Bob Mould performed on Late Night with David Letterman last night as part of his promotional tour in support of the 25th Anniversary re-release of Mould's solo debut, Workbook. He performed that record's first single, "See A Little Light." Enjoy.
Friday, March 7, 2014
Thursday, March 6, 2014
It's a pretty basic concept among businesses to have annual or bi-annual reviews of their employees to determine what if/any raise may be due to that person or if they are not due anything. We've probably all been there. Where I work, a policy was made to review everyone in January, because it was too time consuming to do it on the anniversary of an employee being hired. Okay. Makes sense.
This year, January came and went and I had not heard anything. I started to ask what was going on, and why this had not happened yet. Without getting too deep into the details, it basically came down to the bosses being forgetful -- there was no intent to avoid this process. By the end of February, I was beginning to get a little bothered since I had reminded those responsible for the reviews that they hadn't happened yet.
I started thinking that maybe this wasn't mere forgetfulness, but something of an ominous sign for my future with the company. In all honesty, I have wanted to leave for quite a while. But with the economy where it has been, and the fact that I just bought a new house a few months ago, I just didn't want to shake anything up financially.
So, I decided to preempt a formal review and just ask - straight up - if the lack of review for me meant I was going to get bad news. I was prepared for it. If I had been told that no raise was forthcoming - not even a cost of living increase - than I would announce that I was leaving. I accepted not getting a raise during the height of the recession; but with the economy in recovery, this was not going to work.
Turns out, my current position is being phased out, and won't exist at the end of the year. I was told that I could remain throughout the year - with a modest raise, paid retroactively - but after that...done. Even before hearing this, I made the decision that I was going to tell my bosses that I would like to openly search for another job, while remaining employed with them. I didn't want to have to be secretive. I'd like to be able to post to friends on Facebook that I am looking, or maybe that an interview went well, or something like that. Though many do it, it is very difficult to look for a job while you still have one. The sneaking around is not something I'm comfortable with.
This worked. It is now known that I intend to leave by the end of the year, but it could be much sooner if I find something I like earlier than that. So, I guess it has all worked out. Now comes the truly scary part.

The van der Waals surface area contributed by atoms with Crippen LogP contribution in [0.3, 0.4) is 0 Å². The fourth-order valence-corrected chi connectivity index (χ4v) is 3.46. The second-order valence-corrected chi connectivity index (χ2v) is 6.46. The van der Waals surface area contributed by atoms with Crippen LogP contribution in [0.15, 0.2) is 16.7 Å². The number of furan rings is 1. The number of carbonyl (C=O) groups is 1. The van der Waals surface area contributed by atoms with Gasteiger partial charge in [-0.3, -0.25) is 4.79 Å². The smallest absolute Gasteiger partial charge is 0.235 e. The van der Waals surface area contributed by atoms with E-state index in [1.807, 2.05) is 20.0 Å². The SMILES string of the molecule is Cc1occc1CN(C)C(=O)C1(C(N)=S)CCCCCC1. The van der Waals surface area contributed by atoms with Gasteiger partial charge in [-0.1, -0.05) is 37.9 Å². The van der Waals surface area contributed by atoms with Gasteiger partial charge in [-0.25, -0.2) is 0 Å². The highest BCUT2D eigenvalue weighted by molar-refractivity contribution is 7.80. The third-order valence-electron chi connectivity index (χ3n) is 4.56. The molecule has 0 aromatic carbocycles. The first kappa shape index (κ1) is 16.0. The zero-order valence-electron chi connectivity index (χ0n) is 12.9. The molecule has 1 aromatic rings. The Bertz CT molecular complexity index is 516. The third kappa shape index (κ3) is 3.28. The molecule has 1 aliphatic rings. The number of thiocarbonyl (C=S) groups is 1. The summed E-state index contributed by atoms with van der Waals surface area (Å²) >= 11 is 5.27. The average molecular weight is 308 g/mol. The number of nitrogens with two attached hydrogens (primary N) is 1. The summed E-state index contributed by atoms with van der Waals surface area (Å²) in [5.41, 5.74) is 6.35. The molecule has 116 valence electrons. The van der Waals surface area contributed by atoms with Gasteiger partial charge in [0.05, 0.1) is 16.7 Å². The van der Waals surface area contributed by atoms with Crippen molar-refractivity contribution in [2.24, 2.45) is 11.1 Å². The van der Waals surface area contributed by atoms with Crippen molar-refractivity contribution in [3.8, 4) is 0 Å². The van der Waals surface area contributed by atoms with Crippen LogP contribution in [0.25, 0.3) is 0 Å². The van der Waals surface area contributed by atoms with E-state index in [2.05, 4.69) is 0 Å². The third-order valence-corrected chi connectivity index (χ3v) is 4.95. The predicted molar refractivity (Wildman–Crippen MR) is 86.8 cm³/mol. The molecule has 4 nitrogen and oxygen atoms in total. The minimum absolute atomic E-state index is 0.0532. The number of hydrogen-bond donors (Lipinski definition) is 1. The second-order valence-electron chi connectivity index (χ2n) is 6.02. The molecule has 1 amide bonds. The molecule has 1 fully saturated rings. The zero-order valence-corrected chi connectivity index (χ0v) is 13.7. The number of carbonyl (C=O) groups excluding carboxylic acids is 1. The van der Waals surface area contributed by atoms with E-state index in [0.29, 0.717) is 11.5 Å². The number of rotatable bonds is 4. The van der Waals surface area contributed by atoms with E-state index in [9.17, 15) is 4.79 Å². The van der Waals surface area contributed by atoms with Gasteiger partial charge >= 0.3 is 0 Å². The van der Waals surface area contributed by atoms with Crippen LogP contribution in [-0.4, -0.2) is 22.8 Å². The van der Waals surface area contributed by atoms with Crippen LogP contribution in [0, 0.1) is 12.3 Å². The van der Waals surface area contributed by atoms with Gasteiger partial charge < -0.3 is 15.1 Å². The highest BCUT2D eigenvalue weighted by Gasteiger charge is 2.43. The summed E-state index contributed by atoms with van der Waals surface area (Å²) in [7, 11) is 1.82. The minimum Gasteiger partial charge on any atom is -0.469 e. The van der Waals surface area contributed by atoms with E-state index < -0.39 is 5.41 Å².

I don't have a fucking clue where to start in my job search. It has been eight years since I was out in the job market, and it is an entirely new world out there. The whole idea of going back out there to do interviews or blindly sending my resume to companies via some job website is a daunting one. Fortunately, I can ease into it since I have a few months to find a new job, rather than a few days or weeks. I'm only 43, but I feel really nervous about the whole thing.
Wish me luck.
Tuesday, February 18, 2014
I witnessed a very rare occurrence last Sunday night (Feb 16, 2014) while seeing Stephen Malkmus and the Jicks in concert at Waiting Room Lounge in Omaha. Towards the end of the show, Malkmus welcomed to the stage his former Pavement bandmate, Bob Nastanovich.
Nastanovich supposedly lives in Des Moines, IA (apprx. 2 hours away from Omaha), and occasionally visits Omaha to see shows. When I arrived at the venue for the concert, I was told he was on the guest list. No more than two minutes later, I saw him and Malkmus walk right by me and head outside. I immediately started thinking, "Pavement reunion!"
Well, not exactly. I did, however, get to see 2/5 of Pavement reunite and perform the song, "Unfair" from the band's celebrated album, 'Wowee Zowee.' The track was perfect for this situation as it features Nastanovich on lead yelling. The raucous track got the crowd super excited, and once everyone figured out what was happening, there was a mad rush from the back of the club to the front of the stage.
The "reunion" lasted for only one song, unfortunately. Still, it was a pretty great couple of minutes.
Friday, January 31, 2014
I love, love, love St. Vincent. I'm super-psyched about the new album coming out next month. Not sure what to think about this white hair action on Annie Clark. She's gorgeous no matter her hair color, but still. I loved that black hair. New song is great, as usual.